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At the risk of beating a dead horse, I dislike the term "sleeper." Maybe you share my qualms with terminology, maybe not; we can all agree that what we're after in our fantasy drafts is value.

Obviously, finding the most valuable players leads to winning leagues, but there are few better feelings than snagging the next great bargain right from under the noses of your rivals.

As we draw closer to the start of the season, I'm offering my thoughts on potential 2018 fantasy baseball draft bargains at every position. We're finishing up the infield today with a look at shortstop.

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Your One Shortstop Shop

Orlando Arcia, Milwaukee Brewers

Hitting near the bottom of the Brewers’ lineup suppressed his run production, but Arcia quietly hit .277 with 15 HR and 14 SB as a 22-year-old. The additions of Christian Yelich and Lorenzo Cain probably preclude a bump to the top of the batting order, but Arcia remains a name to remember in the back half of your draft, especially if your league also employs an MI slot. Given that Arcia ran a 27 SB/600 PA pace in the minors and the Brewer’s willingness to be aggressive on the bases, there’s untapped stolen base potential here.

Marcus Semien, Oakland Athletics

Semien probably won’t hit any better than .250, but he’s a sneaky 20/20 candidate. The A’s shortstop hit 27 home runs in 2016, and last season he banked 10 homers and 12 steals despite missing nearly half the season with a broken wrist. Semien is also expected to bat leadoff for Oakland this year, which puts him in position to score plenty of runs. Early ADP has him outside the top 20 shortstops, so there’s a lot of profit potential here. And really, touting Semien is an annual spring tradition for me at this point, so no one should be surprised to see him listed here.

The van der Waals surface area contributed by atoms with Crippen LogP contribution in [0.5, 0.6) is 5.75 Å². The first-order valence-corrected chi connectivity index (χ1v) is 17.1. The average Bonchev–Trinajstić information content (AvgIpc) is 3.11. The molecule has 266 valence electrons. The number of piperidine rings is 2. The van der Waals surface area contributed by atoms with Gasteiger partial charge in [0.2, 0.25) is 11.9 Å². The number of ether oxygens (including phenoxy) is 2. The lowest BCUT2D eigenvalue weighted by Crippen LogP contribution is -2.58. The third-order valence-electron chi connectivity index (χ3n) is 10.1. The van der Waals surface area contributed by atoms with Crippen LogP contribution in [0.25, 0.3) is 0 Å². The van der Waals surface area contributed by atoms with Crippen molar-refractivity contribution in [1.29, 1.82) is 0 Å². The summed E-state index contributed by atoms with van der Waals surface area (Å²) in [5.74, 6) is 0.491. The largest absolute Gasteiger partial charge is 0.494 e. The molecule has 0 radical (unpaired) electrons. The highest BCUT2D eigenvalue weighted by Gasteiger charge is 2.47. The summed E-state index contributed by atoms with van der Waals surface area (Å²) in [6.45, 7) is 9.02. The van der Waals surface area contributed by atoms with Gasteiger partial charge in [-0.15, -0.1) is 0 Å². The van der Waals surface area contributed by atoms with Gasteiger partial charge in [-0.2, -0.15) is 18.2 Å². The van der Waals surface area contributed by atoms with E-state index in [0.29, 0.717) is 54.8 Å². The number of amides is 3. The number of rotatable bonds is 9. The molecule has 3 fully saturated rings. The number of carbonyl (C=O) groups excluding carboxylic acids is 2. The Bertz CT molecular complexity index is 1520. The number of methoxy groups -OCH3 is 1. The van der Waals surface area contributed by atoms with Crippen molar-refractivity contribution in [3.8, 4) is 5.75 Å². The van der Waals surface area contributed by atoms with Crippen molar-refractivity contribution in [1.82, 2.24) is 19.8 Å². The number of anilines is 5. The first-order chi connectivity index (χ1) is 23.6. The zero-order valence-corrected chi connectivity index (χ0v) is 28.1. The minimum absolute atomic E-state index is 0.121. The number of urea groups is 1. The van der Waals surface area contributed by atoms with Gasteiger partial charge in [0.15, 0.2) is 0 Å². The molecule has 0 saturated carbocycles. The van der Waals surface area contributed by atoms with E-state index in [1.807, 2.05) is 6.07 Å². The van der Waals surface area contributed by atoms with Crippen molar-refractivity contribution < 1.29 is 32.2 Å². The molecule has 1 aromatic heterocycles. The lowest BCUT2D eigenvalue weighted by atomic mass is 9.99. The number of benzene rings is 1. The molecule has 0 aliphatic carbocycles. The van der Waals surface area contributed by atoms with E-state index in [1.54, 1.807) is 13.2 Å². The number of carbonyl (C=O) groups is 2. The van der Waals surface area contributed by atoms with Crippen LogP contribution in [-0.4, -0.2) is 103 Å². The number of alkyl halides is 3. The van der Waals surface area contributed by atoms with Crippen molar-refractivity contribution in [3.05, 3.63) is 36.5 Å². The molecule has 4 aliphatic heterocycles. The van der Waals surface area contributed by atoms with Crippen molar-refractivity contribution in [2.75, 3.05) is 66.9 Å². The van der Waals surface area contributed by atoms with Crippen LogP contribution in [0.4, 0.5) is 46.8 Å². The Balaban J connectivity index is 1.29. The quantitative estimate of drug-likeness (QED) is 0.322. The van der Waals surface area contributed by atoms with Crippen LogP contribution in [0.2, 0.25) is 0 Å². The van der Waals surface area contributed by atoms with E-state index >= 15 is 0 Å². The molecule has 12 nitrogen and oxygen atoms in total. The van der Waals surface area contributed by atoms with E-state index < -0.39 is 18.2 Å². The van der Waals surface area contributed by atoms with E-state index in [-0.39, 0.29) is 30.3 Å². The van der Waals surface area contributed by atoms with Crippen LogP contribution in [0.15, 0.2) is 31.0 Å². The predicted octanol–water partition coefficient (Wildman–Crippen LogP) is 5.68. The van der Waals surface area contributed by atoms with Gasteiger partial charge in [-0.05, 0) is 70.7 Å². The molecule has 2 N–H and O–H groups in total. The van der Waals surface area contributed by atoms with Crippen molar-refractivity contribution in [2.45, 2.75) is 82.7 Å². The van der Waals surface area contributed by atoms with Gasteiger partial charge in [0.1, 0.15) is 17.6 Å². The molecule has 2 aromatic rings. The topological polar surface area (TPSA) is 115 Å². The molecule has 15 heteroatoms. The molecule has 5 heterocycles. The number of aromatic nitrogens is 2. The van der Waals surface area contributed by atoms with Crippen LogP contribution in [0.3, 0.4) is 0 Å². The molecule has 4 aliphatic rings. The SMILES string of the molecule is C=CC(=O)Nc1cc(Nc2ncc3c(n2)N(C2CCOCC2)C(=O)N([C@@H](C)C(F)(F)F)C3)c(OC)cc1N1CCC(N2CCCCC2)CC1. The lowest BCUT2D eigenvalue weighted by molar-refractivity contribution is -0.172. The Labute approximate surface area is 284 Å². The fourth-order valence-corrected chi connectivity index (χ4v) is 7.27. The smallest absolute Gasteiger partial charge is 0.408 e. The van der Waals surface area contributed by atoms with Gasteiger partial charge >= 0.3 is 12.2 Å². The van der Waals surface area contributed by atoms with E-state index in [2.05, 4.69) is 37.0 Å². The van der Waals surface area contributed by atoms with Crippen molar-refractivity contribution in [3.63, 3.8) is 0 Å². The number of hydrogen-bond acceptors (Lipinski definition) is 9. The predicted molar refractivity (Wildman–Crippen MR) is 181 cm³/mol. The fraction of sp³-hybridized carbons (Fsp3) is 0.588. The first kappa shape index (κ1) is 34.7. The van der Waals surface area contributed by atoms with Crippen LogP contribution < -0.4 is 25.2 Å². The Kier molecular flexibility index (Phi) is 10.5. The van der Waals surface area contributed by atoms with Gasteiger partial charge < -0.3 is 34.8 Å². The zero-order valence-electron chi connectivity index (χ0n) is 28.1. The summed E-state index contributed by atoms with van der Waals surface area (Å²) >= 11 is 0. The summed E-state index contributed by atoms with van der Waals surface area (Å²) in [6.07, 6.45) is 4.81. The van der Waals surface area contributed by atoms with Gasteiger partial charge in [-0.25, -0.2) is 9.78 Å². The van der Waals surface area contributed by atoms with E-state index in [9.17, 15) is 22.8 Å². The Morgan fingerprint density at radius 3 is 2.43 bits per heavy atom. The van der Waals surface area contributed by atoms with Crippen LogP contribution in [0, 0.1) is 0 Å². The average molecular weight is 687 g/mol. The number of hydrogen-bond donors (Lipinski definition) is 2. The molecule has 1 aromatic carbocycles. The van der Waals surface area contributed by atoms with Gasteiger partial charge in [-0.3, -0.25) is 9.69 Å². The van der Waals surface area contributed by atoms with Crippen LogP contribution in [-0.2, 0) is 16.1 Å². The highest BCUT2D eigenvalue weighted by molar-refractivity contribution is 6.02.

Addison Russell, Chicago Cubs

Can you believe this guy only just turned 24 and is entering his fourth MLB season? We shouldn’t forget that, even if his bat hasn’t lived up to expectations so far. He’s at least made incremental improvements in contact rate and quality every season, so optimism about his long-term outlook isn’t misplaced. It’s not crazy to think 2018 is the year the light goes on, and you finally don’t have to pay an expectant price to find out.

Ketel Marte, Arizona Diamondbacks

Marte hasn’t shown much at the MLB level, but he spent most of 2017 working on his swing at Triple-A. That work appears to have borne some results, namely an increase in launch angle and batted ball quality. He’s never going to be a big power hitter, but he’s fast enough to take advantage of Chase Field’s deep alleys for lots of extra base hits. He also has good bat-to-ball ability and took some strides in plate discipline last year. Marte should find plenty of at-bats playing both shortstop and second base, and there’s some sneaky breakout potential here if his gains from last season can stick.


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